It was to be needed. Between 1973 and 1983 costs exploded almost ten-fold from £750,000 to £7,393,840 and no final cost for the whole venture can easily be found. Nor had any attempt been made to define what the role of the expanded Zoo was to be. It was only in 1992 that conservation and education were added to its priorities.
The assumption that the new Zoo would cover its operating costs was wishful thinking indeed. As early as 1995 the deficit in the preceding year reached £1,726,430 including £577,620 in loan charges. By 2003 the loss had increased to £1,800,000.
Attempts to develop the serious purposes of the Zoo seem to have made little headway. Proposals in 1979 that the Botany and Zoology Departments of the Ulster Museum should move to the Floral Hall, and in 1999 that Queen’s University should occupy it for various educational purposes came to nothing. The Zoo’s educational role is overwhelmingly limited to facilitating captive primary school visits. Meanwhile a former Zoological Society has morphed into a Friends organisation which seems to serve only as a source of sponsorship.
It is more difficult to assess the importance of the zoo’s conservation role. Do its breeding programmes actually play a significant part in the preservation of rare species, or would these endeavours be better undertaken elsewhere and in more favourable climates?
A 2005 report criticised the lack of focus on ‘indigenous species’, but it was too late to prevent the ill-advised sale of the Zoo’s herd of rare breeds of native cattle, which had also grazed the wider hill. Subsequently the Zoo has engaged in commendable initiatives in the field including a red squirrel breeding programme, but these hardly require a whole Zoo apparatus.
In the meantime the new Zoo has led to permanent loss. The use of Hazelwood as a pay-in fenced off zone closed off the old walking route of access from the north. The alternative dog-in-the-manger path along the Hazelwood escarpment subsequently slid into oblivion and has not been replaced.
And if the Zoo in its present form closed, what then? Is this really to think the unthinkable? We should remember that Bellevue and Hazelwood operated very successfully as ‘a pleasure garden’ and with a variety of attractions before the arrival of the menagerie and then the Zoo.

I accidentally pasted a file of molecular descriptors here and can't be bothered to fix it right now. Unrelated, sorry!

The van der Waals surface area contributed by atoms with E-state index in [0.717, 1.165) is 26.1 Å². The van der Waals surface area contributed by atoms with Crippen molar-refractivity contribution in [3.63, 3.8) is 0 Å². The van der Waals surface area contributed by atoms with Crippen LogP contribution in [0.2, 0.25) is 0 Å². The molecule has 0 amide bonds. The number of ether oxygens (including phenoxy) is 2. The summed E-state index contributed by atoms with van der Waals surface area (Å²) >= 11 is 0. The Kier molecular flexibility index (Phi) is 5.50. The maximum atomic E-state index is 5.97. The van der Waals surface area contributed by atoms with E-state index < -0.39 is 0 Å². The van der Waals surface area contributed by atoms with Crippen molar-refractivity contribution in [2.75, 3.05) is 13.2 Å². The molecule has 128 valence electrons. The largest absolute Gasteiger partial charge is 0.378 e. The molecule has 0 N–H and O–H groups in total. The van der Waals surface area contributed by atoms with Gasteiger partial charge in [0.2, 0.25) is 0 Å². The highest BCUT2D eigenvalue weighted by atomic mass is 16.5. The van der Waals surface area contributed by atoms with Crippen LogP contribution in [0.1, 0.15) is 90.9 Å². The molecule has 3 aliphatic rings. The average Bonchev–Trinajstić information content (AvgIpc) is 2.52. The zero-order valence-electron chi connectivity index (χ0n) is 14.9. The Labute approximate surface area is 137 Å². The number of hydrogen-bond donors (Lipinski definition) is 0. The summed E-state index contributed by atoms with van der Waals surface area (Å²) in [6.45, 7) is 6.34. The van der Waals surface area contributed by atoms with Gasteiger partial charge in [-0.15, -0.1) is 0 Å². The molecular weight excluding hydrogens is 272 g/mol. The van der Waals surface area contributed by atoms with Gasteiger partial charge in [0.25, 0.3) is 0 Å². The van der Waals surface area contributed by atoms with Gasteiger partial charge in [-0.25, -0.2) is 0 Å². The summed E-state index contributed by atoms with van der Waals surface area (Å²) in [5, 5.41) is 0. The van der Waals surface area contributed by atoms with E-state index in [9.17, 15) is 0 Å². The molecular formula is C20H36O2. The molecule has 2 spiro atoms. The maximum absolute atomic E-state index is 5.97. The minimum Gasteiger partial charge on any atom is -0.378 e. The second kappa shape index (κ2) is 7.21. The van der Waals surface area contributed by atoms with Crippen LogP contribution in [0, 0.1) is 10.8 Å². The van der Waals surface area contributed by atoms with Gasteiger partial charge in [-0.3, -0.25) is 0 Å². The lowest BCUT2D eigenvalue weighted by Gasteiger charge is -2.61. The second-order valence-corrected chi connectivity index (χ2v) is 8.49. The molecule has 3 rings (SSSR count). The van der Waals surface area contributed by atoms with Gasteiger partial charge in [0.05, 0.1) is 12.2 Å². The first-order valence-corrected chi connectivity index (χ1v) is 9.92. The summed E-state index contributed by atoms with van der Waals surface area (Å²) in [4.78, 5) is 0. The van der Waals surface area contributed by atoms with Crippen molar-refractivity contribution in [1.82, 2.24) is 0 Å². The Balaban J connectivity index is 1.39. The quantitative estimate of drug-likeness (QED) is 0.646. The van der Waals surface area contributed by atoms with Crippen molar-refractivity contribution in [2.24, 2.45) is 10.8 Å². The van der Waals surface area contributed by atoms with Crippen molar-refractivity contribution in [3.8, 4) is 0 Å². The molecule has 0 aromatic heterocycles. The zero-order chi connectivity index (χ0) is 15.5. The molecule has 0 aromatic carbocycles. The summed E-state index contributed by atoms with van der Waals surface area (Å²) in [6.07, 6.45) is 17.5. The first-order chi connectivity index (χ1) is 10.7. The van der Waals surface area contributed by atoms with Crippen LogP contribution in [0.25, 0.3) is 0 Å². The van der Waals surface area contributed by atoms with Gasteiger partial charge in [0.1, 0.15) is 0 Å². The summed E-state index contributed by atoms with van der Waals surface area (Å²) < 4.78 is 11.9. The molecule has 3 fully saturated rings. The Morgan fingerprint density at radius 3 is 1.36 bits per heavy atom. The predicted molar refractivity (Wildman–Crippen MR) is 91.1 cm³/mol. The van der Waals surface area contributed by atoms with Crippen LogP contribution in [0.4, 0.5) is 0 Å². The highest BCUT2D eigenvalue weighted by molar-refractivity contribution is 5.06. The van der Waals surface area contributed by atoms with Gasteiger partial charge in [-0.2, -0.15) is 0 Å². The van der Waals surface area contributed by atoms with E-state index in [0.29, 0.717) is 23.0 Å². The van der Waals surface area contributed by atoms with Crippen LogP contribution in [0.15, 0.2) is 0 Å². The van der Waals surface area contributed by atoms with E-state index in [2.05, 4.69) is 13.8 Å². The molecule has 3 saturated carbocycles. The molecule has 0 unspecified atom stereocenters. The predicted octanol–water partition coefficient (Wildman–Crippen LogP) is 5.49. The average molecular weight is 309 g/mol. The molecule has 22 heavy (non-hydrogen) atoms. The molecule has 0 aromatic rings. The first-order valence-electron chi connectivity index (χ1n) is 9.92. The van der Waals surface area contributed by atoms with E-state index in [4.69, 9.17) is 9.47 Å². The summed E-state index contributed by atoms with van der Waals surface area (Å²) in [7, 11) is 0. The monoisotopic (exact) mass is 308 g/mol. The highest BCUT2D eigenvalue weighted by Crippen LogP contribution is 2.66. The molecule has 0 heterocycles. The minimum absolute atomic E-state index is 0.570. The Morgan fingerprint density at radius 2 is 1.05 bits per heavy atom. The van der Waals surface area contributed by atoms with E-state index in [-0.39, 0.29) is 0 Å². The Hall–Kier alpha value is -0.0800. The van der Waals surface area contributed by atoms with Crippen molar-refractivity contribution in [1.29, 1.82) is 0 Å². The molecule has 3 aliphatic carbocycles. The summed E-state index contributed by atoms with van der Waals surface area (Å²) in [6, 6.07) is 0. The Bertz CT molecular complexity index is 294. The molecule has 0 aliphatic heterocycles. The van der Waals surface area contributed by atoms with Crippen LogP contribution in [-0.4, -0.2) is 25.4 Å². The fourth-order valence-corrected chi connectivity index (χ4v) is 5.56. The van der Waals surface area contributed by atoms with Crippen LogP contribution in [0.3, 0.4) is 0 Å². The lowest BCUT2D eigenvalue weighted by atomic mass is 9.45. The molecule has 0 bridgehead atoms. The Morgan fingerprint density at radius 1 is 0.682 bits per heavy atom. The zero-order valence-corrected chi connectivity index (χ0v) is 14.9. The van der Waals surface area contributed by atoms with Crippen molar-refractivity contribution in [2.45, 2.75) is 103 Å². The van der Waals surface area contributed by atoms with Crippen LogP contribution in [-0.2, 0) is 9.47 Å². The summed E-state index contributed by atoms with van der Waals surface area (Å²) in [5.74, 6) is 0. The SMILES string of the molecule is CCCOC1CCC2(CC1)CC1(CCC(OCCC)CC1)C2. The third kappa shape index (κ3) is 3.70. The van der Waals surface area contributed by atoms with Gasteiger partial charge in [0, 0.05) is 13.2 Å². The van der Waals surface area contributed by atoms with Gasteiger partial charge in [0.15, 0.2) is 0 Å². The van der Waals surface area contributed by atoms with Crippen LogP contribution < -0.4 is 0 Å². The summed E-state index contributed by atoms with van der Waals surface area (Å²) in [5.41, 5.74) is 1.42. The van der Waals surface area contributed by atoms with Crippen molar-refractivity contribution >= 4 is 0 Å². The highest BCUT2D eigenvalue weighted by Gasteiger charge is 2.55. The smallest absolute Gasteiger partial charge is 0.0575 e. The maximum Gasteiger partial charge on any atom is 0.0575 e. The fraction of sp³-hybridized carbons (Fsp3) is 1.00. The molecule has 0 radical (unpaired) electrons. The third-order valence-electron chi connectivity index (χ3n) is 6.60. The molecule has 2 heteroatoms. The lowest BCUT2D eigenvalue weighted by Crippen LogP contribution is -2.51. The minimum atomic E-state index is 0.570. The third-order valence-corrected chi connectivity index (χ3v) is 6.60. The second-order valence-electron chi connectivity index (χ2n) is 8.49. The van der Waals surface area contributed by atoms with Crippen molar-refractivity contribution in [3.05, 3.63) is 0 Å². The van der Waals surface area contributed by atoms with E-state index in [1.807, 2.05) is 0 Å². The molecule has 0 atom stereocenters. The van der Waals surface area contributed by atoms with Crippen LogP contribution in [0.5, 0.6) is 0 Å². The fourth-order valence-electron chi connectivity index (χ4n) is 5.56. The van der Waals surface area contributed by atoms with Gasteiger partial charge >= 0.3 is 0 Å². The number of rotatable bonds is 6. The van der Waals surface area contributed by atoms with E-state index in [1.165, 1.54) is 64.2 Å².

If the main Zoo closed the entire Bellevue/Hazelwood area could be opened up to free public access again with a pick and mix variety of pay-in attractions. This could include a smaller Children’s Zoo, a teenage adventure facility including a zip-wire feature, or even a ski slope, and perhaps a craft village. Some of these facilities could be provided on a private concession basis, though there would be resolute and justified resistance to any attempt to sell off any part of the site for hotel or property development. The possibilities are in any case endless and might actually earn revenue!
The through walking route from the north would be opened up again, and walkers would become users of cafes and shop facilities. Prospects of finding a viable use for the Floral Hall would be vastly improved if it was no longer cut-off behind the Zoo’s pay in perimeter.
Yes, Chris McGimpsey’s critique of the Zoo needs to be taken seriously. Some will agree with his animal rights perspective. Can those ‘unsustainable’ losses be cut back, or is the Zoo actually too small to have any prospect of viability? Are the slopes of the Cave Hill the best place for breeding exotic rare breeds, and do we need the whole Zoo in order to encourage native breeds?
These are some of the hard questions that need to be asked. Worst of all would be a continued fudge, and it must be a matter of concern that the Council is contemplating new capital expenditure at the Zoo before any fundamental review has been undertaken let alone completed.
It is time to open up this debate.
Thanks to John Gray for allowing this to be carried on TPQ. With a high volume of page views there is certainly a lot of interest in the topic. That this type of piece would ever be suppressed is an indication of the fluidity of censorship: it will flow into any porous outlet and suffocate the life of ideas and critique.ReplyDelete